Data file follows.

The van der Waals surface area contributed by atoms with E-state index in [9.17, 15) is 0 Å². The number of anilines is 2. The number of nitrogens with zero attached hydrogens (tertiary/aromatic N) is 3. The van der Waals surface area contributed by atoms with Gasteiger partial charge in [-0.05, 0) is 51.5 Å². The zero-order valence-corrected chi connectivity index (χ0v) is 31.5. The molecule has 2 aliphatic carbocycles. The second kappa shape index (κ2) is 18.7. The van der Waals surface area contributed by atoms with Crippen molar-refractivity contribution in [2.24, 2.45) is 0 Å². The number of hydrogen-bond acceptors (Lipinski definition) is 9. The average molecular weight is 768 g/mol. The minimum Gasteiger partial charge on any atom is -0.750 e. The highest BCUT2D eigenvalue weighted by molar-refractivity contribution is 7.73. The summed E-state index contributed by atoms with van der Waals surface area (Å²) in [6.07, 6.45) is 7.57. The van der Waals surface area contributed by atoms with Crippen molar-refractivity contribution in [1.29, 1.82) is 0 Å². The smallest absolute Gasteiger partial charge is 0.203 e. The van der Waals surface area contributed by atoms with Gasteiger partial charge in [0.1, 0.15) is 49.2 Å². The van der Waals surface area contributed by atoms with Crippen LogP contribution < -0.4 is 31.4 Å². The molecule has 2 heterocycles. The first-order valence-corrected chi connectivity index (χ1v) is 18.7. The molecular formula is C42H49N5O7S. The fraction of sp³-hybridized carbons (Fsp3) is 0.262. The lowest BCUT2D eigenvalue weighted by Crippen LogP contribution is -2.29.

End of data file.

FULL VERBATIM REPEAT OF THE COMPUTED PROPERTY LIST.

The van der Waals surface area contributed by atoms with E-state index in [9.17, 15) is 0 Å². The number of anilines is 2. The number of nitrogens with zero attached hydrogens (tertiary/aromatic N) is 3. The van der Waals surface area contributed by atoms with Gasteiger partial charge in [-0.05, 0) is 51.5 Å². The zero-order valence-corrected chi connectivity index (χ0v) is 31.5. The molecule has 2 aliphatic carbocycles. The second kappa shape index (κ2) is 18.7. The van der Waals surface area contributed by atoms with Crippen molar-refractivity contribution in [2.24, 2.45) is 0 Å². The number of hydrogen-bond acceptors (Lipinski definition) is 9. The average molecular weight is 768 g/mol. The minimum Gasteiger partial charge on any atom is -0.750 e. The highest BCUT2D eigenvalue weighted by molar-refractivity contribution is 7.73. The summed E-state index contributed by atoms with van der Waals surface area (Å²) in [6.07, 6.45) is 7.57. The van der Waals surface area contributed by atoms with Crippen molar-refractivity contribution in [1.29, 1.82) is 0 Å². The smallest absolute Gasteiger partial charge is 0.203 e. The van der Waals surface area contributed by atoms with Gasteiger partial charge in [0.1, 0.15) is 49.2 Å². The van der Waals surface area contributed by atoms with Crippen LogP contribution < -0.4 is 31.4 Å². The molecule has 2 heterocycles. The first-order valence-corrected chi connectivity index (χ1v) is 18.7. The molecular formula is C42H49N5O7S. The fraction of sp³-hybridized carbons (Fsp3) is 0.262. The lowest BCUT2D eigenvalue weighted by Crippen LogP contribution is -2.29.